Introducing Sketch2Code – a web based solution that uses AI to transform a picture of a hand-drawn user interface into working HTML code.
Let’s take a closer look at the process of transforming hand-drawn images into HTML using Sketch2Code:
The user first uploads an image using our
This post is authored by Tara Shankar Jana, Senior Technical Product Marketing Manager at Microsoft.
All of us have creative ideas – ideas that can improve our lives and the lives of thousands, perhaps even millions of others. But how often do we act on turning those ideas into a reality? Most of the time, we do not believe in our ideas strongly enough to pursue them. Other times we feel like we lack a platform to build out our idea or showcase it. Most good ideas don’t go beyond those initial creative thoughts in our head.
If you’re a professional working in the field of artificial intelligence (AI), or an aspiring AI developer or just someone who is passionate about AI and machine learning, Microsoft is excited to offer you an opportunity to transform your most creative ideas into reality. Join the Microsoft AI Idea Challenge Contest today for a chance to win exciting prizes and get your project featured in Microsoft’s AI.lab showcase. Check out the rules, terms and conditions of the contest and then dive right in!
The Microsoft AI Idea Challenge is seeking breakthrough AI solutions from developers, data scientists, professionals and
This post is authored by Chenhui Hu, Data Scientist at Microsoft.
Deep learning has achieved great success in many areas recently. It has attained state-of-the-art performance in applications ranging from image classification and speech recognition to time series forecasting. The key success factors of deep learning are – big volumes of data, flexible models and ever-growing computing power.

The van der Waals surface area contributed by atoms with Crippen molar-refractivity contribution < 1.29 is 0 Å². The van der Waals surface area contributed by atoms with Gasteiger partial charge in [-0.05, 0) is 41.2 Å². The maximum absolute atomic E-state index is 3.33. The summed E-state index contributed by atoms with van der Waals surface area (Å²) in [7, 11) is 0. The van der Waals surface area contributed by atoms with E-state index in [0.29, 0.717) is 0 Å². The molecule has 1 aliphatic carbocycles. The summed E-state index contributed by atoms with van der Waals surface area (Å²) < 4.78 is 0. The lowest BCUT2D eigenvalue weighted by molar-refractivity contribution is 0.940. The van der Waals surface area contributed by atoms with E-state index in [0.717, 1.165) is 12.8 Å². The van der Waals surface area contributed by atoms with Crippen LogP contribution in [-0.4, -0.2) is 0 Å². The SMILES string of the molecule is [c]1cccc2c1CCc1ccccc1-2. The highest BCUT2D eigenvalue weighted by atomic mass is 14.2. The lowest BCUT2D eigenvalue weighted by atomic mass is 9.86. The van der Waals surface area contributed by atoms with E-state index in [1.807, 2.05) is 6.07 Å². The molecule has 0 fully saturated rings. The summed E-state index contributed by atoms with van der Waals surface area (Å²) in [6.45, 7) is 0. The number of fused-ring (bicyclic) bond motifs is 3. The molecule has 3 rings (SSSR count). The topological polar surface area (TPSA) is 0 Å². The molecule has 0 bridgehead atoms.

With the increase in the number of parameters and training data, it is observed that the performance of deep learning can be improved dramatically. However, when models and training data get big, they may not fit in the memory of a single CPU or GPU machine, and thus model training could become slow. One of the approaches to handle this challenge is to use large-scale clusters of machines to distribute the training of deep neural networks (DNNs). This technique enables a seamless integration of scalable data processing with deep learning. Other approach like using multiple GPUs on a single machine works well with modest data but could be inefficient for big data.
Although the term “distributed deep learning” may sound scary if you’re hearing it for the first time, through this blog post, I show how you can quickly write scripts to